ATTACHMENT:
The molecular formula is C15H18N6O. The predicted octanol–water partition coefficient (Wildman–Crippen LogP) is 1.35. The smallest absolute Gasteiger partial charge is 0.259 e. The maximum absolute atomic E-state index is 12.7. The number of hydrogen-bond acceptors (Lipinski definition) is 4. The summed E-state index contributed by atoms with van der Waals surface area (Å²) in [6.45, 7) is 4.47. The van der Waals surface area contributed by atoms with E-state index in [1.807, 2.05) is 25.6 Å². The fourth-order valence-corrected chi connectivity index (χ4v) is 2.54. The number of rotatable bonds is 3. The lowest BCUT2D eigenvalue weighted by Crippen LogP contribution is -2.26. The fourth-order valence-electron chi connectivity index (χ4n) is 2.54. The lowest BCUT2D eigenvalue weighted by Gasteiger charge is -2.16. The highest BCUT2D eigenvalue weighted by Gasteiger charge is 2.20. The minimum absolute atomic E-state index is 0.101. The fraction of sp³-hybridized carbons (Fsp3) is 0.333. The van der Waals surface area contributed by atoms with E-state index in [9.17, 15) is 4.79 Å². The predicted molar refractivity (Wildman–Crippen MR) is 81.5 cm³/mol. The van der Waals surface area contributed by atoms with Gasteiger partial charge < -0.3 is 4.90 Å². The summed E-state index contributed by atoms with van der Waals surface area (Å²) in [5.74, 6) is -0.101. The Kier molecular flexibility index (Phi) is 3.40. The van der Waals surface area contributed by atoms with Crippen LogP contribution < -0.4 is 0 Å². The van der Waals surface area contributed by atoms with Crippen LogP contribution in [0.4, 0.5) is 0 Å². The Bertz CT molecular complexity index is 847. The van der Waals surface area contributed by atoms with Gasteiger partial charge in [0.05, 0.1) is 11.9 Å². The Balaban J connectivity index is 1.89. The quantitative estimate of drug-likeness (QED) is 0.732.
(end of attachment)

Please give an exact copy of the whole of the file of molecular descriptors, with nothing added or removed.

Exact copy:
The molecular formula is C15H18N6O. The predicted octanol–water partition coefficient (Wildman–Crippen LogP) is 1.35. The smallest absolute Gasteiger partial charge is 0.259 e. The maximum absolute atomic E-state index is 12.7. The number of hydrogen-bond acceptors (Lipinski definition) is 4. The summed E-state index contributed by atoms with van der Waals surface area (Å²) in [6.45, 7) is 4.47. The van der Waals surface area contributed by atoms with E-state index in [1.807, 2.05) is 25.6 Å². The fourth-order valence-corrected chi connectivity index (χ4v) is 2.54. The number of rotatable bonds is 3. The lowest BCUT2D eigenvalue weighted by Crippen LogP contribution is -2.26. The fourth-order valence-electron chi connectivity index (χ4n) is 2.54. The lowest BCUT2D eigenvalue weighted by Gasteiger charge is -2.16. The highest BCUT2D eigenvalue weighted by Gasteiger charge is 2.20. The minimum absolute atomic E-state index is 0.101. The fraction of sp³-hybridized carbons (Fsp3) is 0.333. The van der Waals surface area contributed by atoms with E-state index in [9.17, 15) is 4.79 Å². The predicted molar refractivity (Wildman–Crippen MR) is 81.5 cm³/mol. The van der Waals surface area contributed by atoms with Gasteiger partial charge < -0.3 is 4.90 Å². The summed E-state index contributed by atoms with van der Waals surface area (Å²) in [5.74, 6) is -0.101. The Kier molecular flexibility index (Phi) is 3.40. The van der Waals surface area contributed by atoms with Crippen LogP contribution < -0.4 is 0 Å². The van der Waals surface area contributed by atoms with Crippen LogP contribution in [0.4, 0.5) is 0 Å². The Bertz CT molecular complexity index is 847. The van der Waals surface area contributed by atoms with Gasteiger partial charge in [0.05, 0.1) is 11.9 Å². The Balaban J connectivity index is 1.89. The quantitative estimate of drug-likeness (QED) is 0.732.